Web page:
On jaggery, and other forgotten, precious things of Myanmar.
The flat landscape at the heart of Myanmar, an area referred to as the ‘dry zone’, is peppered prodigiously with palmyra palm trees. If passing through this landscape in the morning or late afternoon, travellers will likely see farmers scaling the 100 feet slender trunks to the bound nodules at the top, where they tap the sap into the charred clay pots tied to their waist.
Thatched huts in the dry zone around Bagan welcome travellers in for a glass of palm wine or toddy beer. Also on offer is jaggery. Jaggery (‘htan nyed’ in Burmese) is a traditional Burmese sweet snack made of palm sugar. Often taken after a meal, it is believed to be good for digestion. A favourite of children - and often dished out by the grandparents - talk of jaggery conjures up rich memories of childhood.
And yet, this is less and less the case for Burmese children today. Jaggery is no longer commonly eaten at home, and no longer desired by children due to the onslaught of confectionaries that now stream over the border from Thailand and elsewhere.
Ma Cho Lei Aung, an artist at heart, has begun to set this straight with her company Tree Food, launched in September 2015, offering jaggery in dainty sizes and a variety of flavours. Chic packaging and marketing has led to her ‘art food’ to be a quick success.
More than simply encouraging people to eat more jaggery, Cho Lei is on a mission to preserve the heritage of her country. Now that Myanmar is opening up to the world, Cho Lei’s hip products are becoming a popular snack to offer to travellers. Additionally, they are a favourite with local people, encouraging them to once more dwell on childhood memories.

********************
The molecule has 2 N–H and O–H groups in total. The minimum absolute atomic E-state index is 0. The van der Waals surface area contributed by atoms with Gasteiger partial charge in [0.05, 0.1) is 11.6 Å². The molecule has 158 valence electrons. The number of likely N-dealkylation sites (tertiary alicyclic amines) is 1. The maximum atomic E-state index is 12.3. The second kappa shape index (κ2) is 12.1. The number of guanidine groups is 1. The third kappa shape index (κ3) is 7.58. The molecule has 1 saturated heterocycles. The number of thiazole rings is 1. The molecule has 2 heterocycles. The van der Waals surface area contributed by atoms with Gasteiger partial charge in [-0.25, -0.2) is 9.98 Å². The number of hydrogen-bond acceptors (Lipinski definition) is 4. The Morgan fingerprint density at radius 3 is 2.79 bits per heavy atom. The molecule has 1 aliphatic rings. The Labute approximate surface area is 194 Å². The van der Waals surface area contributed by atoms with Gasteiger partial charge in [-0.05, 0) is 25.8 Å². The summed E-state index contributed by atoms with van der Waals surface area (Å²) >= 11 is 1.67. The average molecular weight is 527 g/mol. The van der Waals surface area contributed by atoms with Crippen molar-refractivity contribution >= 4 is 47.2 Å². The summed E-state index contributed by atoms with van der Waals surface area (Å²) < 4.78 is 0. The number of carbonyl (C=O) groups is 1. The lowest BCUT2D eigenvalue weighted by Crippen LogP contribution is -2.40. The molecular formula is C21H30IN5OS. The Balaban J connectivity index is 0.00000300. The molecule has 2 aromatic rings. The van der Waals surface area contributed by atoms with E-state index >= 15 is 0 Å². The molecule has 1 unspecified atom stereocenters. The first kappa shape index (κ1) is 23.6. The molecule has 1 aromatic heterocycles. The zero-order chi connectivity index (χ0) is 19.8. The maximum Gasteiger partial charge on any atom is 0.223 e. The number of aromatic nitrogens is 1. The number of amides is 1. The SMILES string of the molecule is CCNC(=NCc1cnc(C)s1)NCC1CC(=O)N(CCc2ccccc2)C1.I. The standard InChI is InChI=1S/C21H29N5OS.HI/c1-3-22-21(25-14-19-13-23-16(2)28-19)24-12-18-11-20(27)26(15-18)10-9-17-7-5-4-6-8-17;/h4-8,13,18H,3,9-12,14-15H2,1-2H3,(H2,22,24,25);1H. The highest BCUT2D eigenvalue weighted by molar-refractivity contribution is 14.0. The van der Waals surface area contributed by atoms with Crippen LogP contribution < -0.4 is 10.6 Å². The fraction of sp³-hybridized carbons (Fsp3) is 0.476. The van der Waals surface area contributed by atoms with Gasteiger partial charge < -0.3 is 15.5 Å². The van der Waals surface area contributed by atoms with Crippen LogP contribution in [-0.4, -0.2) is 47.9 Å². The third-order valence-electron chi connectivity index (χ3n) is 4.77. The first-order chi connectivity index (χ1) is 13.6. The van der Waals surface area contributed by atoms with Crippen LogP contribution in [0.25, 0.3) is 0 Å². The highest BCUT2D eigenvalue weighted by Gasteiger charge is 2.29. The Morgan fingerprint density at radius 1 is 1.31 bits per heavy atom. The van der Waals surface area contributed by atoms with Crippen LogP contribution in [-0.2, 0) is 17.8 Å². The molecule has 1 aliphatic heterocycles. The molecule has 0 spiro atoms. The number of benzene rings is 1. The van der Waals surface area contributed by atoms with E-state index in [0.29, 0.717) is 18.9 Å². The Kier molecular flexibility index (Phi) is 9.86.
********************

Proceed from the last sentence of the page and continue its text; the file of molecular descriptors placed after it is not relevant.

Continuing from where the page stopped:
Sampan Travel sat down to talk to Cho Lei about preserving such memories and promoting Myanmar culture and tradition.
Please say a little about yourself and how Tree Food came to be.
I am Cho Lei Aung, a graduate from medical school. I was not actually interested in becoming a doctor, so I tried to change my career to business. But I did not really have any idea, or skills! But my sister had one skill, she could make clothes. So we two together wanted to be manufacturers and sell wholesale, but we failed actually. So we became like a tailor shop.
After that, I felt this is not by passion, so while we are doing the tailor shop I tried to learn the art of painting and designing, and doing some installations. At that time I fell in love with art, I was dreaming about becoming an artist. I tired to be a artist, but my family could not accept that. I knew i needed money to survive so I tried to think about how art can be used in a product; how art can be applied to something else. So I tried to find something I can do.
One day I thought about food. The colour combination, the spices, the oil … you can mix it up and make art! Food is art, actually. I tried to make food in an artistic way. A simple dream. Later I thought about Myanmar traditional food, and I found jaggery.
Everyone in Myanmar has been forgetting about jaggery for a long time. We now have lots of choice, lots of imported food. Human beings are changing their behaviour day by day. So toddy palm jaggery should change into something too. Change into something more convenient, something for this era, this day. I think [the traditional pieces of jaggery] are too big for the people right now to eat, so I wanted to make small pieces.
The toddy palm farmers said it was impossible. But this made me very curious as to why it is impossible. I think it is possible, why not possible? And I made it! I tried for three to four months, and I made it small.
But there were still lots of difficulties in that. OK it is small, but would anyone buy it? I thought about chocolate. Chocolate has lot of variety and options. Why not jaggery too? So I tried a lot of flavours.
Right now I have four flavours, each flavour has a special function: